Concern over forced closure of churches in Cuba
The human rights group Christian Solidarity Worldwide (CSW) reports that at least three Protestant churches have been forcibly closed down in Cuba.
The closures follow legislation affecting house churches which was announced last year.
Reports suggest that two of the churches, in the western provinces of Guantanamo and Holguin, were forcibly closed. The first was confiscated by local authorities in August and the other threatened with demolition at the end of last year.
A third church, in a suburb of Havana, was demolished while church members looked on at the end of the year. All were accused of being ëillegal constructionsí by the authorities to justify the closures.
The new legislation, Directive 43 and Resolution 46, was announced in April in the wake of Pope John Paul II's funeral, and required all house churches to register with the authorities.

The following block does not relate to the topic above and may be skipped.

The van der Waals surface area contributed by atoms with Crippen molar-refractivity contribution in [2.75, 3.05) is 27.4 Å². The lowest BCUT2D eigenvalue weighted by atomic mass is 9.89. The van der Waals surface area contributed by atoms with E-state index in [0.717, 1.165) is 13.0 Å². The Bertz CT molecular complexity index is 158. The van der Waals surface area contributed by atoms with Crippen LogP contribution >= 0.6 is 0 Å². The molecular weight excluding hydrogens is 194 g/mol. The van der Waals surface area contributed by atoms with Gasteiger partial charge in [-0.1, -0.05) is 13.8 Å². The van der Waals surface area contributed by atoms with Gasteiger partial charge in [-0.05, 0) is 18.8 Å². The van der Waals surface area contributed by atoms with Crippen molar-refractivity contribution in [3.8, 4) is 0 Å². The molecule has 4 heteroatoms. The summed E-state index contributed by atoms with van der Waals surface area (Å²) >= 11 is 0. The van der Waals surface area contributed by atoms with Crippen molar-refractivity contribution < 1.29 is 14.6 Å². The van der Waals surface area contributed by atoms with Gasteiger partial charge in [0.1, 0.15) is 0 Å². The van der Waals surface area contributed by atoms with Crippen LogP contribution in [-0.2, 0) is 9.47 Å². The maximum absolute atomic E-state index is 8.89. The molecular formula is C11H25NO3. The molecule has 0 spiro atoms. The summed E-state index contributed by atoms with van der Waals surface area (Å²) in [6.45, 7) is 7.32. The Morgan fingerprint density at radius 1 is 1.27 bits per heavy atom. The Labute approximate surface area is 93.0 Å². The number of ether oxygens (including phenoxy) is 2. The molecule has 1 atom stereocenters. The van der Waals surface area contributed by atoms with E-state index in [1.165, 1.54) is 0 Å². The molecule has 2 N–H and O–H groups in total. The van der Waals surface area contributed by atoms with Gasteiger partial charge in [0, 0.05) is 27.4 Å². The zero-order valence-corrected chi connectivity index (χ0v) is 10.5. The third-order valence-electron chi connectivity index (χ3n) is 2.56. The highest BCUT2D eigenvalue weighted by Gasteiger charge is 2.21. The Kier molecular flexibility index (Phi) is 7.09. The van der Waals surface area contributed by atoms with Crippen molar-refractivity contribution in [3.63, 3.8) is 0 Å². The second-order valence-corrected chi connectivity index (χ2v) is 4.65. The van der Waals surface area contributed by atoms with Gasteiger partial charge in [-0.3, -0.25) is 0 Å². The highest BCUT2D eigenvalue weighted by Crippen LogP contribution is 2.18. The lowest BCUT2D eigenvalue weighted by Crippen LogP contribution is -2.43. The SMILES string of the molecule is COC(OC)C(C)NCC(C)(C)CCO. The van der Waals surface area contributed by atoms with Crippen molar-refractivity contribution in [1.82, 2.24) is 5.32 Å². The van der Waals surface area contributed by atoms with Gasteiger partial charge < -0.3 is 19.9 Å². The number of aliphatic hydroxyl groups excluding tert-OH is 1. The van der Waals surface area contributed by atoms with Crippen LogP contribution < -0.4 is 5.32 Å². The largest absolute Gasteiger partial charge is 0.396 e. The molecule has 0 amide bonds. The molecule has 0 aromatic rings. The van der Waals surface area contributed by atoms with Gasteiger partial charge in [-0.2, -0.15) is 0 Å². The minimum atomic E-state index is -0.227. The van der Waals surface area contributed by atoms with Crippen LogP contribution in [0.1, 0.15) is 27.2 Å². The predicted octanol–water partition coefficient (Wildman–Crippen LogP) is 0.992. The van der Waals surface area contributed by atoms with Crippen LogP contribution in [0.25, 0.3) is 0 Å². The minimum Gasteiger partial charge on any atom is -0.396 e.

Church leaders expressed their concern at the time that the registration process was so complicated as to be practically impossible. Many believed that this was actually an attempt to shut down the house church movement across the island.
CSW is disturbed that the three church closures seem to suggest that a new wave of repression of religious freedom could be on the horizon. It is possible that additional churches have also met with a similar fate but because of security concerns regarding communication in Cuba, this has been impossible to verify.
Stuart Windsor, National Director of CSW, said, ìWe learned of these church closures, confiscation and demolition with deep concern. We are calling on the international community to strongly discourage the Cuban government from taking any more measures that would restrict the rights of the Cuban people to meet and worship together. In addition, we call upon the Cuban government to return those buildings that have already been confiscated, allow for the re-opening of those that have been shut down, and authorise the reconstruction of the church that has already been demolished.î